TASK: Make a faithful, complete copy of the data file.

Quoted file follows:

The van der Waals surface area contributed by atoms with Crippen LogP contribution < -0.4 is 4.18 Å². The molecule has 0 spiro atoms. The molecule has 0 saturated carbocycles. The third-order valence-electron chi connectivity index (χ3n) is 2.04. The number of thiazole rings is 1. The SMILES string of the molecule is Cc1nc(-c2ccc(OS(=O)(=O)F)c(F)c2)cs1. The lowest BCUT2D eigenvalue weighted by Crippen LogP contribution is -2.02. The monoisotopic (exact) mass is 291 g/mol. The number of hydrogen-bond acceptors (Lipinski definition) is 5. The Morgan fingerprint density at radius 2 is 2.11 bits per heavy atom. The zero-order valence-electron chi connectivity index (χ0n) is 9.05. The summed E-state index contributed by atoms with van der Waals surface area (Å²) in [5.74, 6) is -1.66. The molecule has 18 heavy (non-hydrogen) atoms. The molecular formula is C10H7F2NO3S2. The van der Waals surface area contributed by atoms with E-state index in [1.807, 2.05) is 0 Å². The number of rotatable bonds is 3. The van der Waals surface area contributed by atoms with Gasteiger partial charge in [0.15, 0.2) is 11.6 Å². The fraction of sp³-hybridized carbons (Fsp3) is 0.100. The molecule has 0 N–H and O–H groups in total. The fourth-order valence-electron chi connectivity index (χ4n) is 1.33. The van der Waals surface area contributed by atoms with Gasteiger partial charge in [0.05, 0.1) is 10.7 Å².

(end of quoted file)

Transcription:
The van der Waals surface area contributed by atoms with Crippen LogP contribution < -0.4 is 4.18 Å². The molecule has 0 spiro atoms. The molecule has 0 saturated carbocycles. The third-order valence-electron chi connectivity index (χ3n) is 2.04. The number of thiazole rings is 1. The SMILES string of the molecule is Cc1nc(-c2ccc(OS(=O)(=O)F)c(F)c2)cs1. The lowest BCUT2D eigenvalue weighted by Crippen LogP contribution is -2.02. The monoisotopic (exact) mass is 291 g/mol. The number of hydrogen-bond acceptors (Lipinski definition) is 5. The Morgan fingerprint density at radius 2 is 2.11 bits per heavy atom. The zero-order valence-electron chi connectivity index (χ0n) is 9.05. The summed E-state index contributed by atoms with van der Waals surface area (Å²) in [5.74, 6) is -1.66. The molecule has 18 heavy (non-hydrogen) atoms. The molecular formula is C10H7F2NO3S2. The van der Waals surface area contributed by atoms with E-state index in [1.807, 2.05) is 0 Å². The number of rotatable bonds is 3. The van der Waals surface area contributed by atoms with Gasteiger partial charge in [0.15, 0.2) is 11.6 Å². The fraction of sp³-hybridized carbons (Fsp3) is 0.100. The molecule has 0 N–H and O–H groups in total. The fourth-order valence-electron chi connectivity index (χ4n) is 1.33. The van der Waals surface area contributed by atoms with Gasteiger partial charge in [0.05, 0.1) is 10.7 Å².